Tibbo_Modular_Linux_IoT_SystemSize 3 Linux Project PCB (LTPP3) specifications:

  • SoC – Texas Instruments Sitara AM335x Cortex A8 processor up to 1.0 GHz
  • System Memory – 512 MB DDR3
  • Storage – 512 MB NAND flash, 2KB EEPROM, optional micro SD slot
  • Connectivity – 10/100M Ethernet (RJ45), optional WiFi (via LW1000 module) and GPRS connectivity (via Tibbit #47)
  • Expansion – 51 I/Os:
    • 7x tiles
    • 14x sockets for Tibbit module including 4x with UART capability up to 921,600 bps, 2x for CAN socket, 8x for “interrupt” blocks, and 1x for PoE
    • 14x sockets for Tibbit connectors
    • 1x extra socket for Tibbit #37 (RF connector)
    • Support for up to 25 relays, up to 47 opto-inputs, PWM outputs, open-collector outputs, or other I/O.
  • Audio – Optional 96KHz stereo audio LINE Out, MIC In (via Tibbit #48).
  • Misc – 8x LEDs for status and connectivity; setup (MD) and reset buttons; buzzer
  • Power Supply – 5V via power barrel. Tibbit blocks allow for other power inputs such as rterminal block, PoE, etc…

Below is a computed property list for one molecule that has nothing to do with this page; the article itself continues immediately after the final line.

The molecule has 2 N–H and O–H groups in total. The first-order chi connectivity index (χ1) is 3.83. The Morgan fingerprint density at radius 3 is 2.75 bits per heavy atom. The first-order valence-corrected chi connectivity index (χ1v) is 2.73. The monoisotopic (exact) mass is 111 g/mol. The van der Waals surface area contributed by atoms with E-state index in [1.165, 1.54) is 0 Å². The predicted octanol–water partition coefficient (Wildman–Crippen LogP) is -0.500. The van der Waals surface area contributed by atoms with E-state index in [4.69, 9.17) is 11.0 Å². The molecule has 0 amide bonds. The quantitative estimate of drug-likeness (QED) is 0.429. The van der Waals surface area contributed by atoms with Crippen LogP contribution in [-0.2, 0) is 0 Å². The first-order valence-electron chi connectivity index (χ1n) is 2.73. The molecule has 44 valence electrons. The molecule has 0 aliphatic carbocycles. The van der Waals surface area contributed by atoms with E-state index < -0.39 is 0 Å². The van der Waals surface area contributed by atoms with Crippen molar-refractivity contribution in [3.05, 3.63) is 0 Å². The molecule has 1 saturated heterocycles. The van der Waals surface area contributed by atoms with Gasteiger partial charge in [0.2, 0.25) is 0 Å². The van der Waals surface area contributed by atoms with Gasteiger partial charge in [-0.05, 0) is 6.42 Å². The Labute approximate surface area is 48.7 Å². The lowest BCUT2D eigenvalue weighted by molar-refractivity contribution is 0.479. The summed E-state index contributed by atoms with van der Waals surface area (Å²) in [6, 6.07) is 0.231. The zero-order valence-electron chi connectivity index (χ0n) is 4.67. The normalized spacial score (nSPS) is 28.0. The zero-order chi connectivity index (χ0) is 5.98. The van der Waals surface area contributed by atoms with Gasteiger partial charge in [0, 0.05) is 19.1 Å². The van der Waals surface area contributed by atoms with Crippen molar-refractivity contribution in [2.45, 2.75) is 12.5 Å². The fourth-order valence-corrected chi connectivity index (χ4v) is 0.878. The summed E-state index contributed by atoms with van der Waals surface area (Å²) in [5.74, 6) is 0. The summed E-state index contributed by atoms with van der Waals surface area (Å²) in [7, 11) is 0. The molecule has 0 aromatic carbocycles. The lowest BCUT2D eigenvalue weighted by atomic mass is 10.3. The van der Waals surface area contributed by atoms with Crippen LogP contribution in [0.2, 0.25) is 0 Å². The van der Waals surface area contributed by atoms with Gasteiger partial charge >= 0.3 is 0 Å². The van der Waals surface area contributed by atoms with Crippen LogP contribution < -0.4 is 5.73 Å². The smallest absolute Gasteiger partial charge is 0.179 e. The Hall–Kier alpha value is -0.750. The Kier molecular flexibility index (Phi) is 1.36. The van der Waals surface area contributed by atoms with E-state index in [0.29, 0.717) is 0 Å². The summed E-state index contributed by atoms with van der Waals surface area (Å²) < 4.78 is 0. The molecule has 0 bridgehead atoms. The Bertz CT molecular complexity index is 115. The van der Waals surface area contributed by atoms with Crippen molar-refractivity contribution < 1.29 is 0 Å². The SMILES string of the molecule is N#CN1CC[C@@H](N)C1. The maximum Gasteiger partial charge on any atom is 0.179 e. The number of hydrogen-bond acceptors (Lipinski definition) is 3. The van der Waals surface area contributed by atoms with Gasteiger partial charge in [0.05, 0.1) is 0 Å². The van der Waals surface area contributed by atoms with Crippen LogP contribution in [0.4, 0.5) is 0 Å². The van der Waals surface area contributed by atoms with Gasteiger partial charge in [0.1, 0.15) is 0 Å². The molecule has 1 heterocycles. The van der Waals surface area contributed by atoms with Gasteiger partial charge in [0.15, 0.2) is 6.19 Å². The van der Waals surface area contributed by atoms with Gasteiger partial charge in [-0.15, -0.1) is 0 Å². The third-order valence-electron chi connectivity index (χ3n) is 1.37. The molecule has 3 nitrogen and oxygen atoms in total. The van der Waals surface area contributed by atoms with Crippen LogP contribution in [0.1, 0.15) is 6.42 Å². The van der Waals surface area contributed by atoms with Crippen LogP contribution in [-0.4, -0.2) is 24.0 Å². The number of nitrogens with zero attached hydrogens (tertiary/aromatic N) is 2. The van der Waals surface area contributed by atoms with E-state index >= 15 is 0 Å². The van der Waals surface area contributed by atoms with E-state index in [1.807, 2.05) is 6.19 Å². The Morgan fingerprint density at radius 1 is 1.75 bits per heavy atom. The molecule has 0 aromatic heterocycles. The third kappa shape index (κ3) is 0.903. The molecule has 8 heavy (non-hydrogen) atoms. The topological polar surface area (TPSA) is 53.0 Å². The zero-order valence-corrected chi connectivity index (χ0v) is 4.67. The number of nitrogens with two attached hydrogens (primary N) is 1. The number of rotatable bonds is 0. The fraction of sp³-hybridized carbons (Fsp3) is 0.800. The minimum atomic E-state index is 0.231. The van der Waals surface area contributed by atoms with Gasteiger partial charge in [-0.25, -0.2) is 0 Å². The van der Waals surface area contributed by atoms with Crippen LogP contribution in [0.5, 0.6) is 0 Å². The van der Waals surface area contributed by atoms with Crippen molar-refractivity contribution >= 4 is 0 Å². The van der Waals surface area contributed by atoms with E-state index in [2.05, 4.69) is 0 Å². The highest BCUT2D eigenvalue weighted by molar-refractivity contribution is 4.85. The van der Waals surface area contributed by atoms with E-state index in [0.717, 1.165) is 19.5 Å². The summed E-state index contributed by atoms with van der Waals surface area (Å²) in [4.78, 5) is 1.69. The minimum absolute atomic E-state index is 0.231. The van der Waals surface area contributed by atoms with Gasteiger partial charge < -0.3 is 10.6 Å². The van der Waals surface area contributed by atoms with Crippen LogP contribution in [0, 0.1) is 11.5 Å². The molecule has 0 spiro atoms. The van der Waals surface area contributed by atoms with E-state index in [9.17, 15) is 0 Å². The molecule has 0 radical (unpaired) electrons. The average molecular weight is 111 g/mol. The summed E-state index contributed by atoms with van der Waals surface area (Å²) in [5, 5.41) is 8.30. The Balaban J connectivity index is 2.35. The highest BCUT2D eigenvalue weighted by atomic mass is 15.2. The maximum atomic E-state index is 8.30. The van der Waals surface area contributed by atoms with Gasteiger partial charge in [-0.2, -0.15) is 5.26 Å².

• Dimensions – 165×94 mm
  • Operating temperature range – -40 ~ +70C.

“Size 3” refers to the different size of Tippo Project System, as they also have older smaller systems based on Size 1 & 2 that do not run Linux. That’s what the bare board looks like.

LTPP3 Board

LTPP3 Board

Now to have a complete project as shown in the first picture, you need to get Size 3 Tibbo Project Box (TPB3) and purchase a few Tibbit blocks and connectors. Tibbit blocks have all their own number, and you can choose the ones you need among about 50 modules that include I/O terminals, serial ports, relays, isolated inputs, power supply blocks, DAC and ADC blocks, sensors and so on. For example, in the picture below I have Tibbit #19 (DB9M connector), #20 (9x terminal blocks), and #22 (Non-isolated PoE).

Tibbo_Tibbit_ModulesThere are four options on the software side:

  • Embedded AggreGate – Tibbo’s “Internet of Things integration platform that employs modern network technologies to control, configure, monitor and service different electronic devices.” with support for more than 100 supported communications protocols. A middleware C library allows to access  GPIO lines, serial ports, and Tibbit modules.
  • Run Node.js applications – Node.js is pre-installed with support with libraries such as serialport and socket.io, and the company’s own.
  • Execute TiOS applicationsThe company’s Tibbo OS (TiOS) is currently being ported to Linux, and once it’s done you’ll be able to run Tibbo BASIC and Tibbo C code with minor modifications. This is especially useful for customer who run such apps on previous platform. Tibbo IDE is used to develop such apps.
  • Use the LTPP3 as a generic Linux board – Since the board runs a Red Hat derived Linux distribution, it can be used as any Linux single board computer
System Configurator Example (Click to Enlarge)